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Keywords:

  • Caesarean section;
  • placenta accreta;
  • placenta praevia

Objective

To evaluate the risk of placenta praevia accreta following primary (first) elective or primary emergency caesarean section in a pregnancy complicated by placenta praevia.

Design

Retrospective matched case–control study, employing variable matching.

Setting

Tertiary referral centre between 1993 and 2008.

Population

Sixty-five cases and 102 controls were used for the analysis from a total of 82 667 births during the study period.

Methods

Relevant data were abstracted from clinical records. Matching of cases with controls was based on co-existing placenta praevia, number of previous caesarean sections, and age, with one or two controls per case. Results are presented as odds ratios (ORs) with 95% confidence intervals (95% CIs).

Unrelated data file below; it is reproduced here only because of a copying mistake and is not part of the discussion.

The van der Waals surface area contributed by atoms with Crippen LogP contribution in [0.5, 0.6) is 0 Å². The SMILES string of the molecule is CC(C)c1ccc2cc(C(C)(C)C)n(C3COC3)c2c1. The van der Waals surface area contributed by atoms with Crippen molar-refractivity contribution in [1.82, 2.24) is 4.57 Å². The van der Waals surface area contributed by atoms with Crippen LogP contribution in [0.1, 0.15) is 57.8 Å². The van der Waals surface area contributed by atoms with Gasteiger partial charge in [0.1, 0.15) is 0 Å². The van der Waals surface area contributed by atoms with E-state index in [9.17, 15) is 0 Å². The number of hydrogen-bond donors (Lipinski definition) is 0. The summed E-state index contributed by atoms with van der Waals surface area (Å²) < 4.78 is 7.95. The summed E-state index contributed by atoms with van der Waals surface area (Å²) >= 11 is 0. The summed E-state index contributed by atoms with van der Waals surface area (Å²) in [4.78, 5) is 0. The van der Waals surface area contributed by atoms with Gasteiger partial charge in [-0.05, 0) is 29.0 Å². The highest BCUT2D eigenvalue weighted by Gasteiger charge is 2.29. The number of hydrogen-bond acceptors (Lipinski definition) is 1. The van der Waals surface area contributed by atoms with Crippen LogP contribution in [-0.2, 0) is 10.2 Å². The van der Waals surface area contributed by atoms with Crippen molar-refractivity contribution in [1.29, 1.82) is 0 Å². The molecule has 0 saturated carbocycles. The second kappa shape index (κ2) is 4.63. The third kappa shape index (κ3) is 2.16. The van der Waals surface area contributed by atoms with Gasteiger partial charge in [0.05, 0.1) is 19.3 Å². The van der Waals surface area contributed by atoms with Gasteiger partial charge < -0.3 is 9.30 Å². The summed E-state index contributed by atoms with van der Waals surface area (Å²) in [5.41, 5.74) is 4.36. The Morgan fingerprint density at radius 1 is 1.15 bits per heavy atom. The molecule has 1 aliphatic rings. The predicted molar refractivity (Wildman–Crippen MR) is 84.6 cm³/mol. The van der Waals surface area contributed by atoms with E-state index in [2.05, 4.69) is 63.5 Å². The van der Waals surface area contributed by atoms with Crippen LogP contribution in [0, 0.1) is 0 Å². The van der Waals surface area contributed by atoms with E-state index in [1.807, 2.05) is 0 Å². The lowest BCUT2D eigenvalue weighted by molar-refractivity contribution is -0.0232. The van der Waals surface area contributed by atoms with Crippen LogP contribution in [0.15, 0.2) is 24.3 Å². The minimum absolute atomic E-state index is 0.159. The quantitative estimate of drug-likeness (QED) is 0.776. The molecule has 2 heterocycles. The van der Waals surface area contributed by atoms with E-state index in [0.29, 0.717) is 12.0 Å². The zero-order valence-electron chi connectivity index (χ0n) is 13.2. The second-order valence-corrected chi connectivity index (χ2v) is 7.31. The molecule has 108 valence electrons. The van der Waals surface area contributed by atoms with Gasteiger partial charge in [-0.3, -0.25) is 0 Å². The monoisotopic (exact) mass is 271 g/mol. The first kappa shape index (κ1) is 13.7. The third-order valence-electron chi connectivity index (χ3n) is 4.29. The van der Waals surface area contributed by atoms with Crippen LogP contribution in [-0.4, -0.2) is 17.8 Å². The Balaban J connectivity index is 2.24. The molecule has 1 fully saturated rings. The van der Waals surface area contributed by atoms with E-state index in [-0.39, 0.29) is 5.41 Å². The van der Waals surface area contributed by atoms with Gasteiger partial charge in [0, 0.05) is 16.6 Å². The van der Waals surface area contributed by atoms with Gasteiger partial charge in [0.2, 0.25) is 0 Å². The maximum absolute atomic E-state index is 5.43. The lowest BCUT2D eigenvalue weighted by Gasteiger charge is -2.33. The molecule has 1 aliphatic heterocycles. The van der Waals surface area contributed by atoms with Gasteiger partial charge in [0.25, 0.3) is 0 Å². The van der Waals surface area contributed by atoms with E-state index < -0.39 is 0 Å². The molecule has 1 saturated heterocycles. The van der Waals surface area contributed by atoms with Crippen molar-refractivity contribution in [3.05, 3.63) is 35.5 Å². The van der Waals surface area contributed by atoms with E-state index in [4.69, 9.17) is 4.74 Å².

Main outcome measures

Placenta accreta in a pregnancy complicated by placenta praevia following a primary elective or emergency caesarean section, and morbidity associated with pregnancies complicated by placenta accreta.

Results

Significantly more cases than controls had an elective caesarean section for their primary caesarean delivery (46.2 versus 18.6%; < 0.001). There were no differences between groups for previous pregnancy loss, uterine surgery, and vaginal delivery, before or after the primary caesarean section. Compared with primary emergency caesarean section, primary elective caesarean section significantly increased the risk of placenta accreta in a subsequent pregnancy in the presence of placenta praevia (OR 3.00; 95% CI 1.47–6.12; P = 0.025).

Conclusions

Our results suggest that women with a primary elective caesarean section without labour are more likely, compared with those undergoing primary emergency caesarean section with labour, to develop an accreta in a subsequent pregnancy with placenta praevia.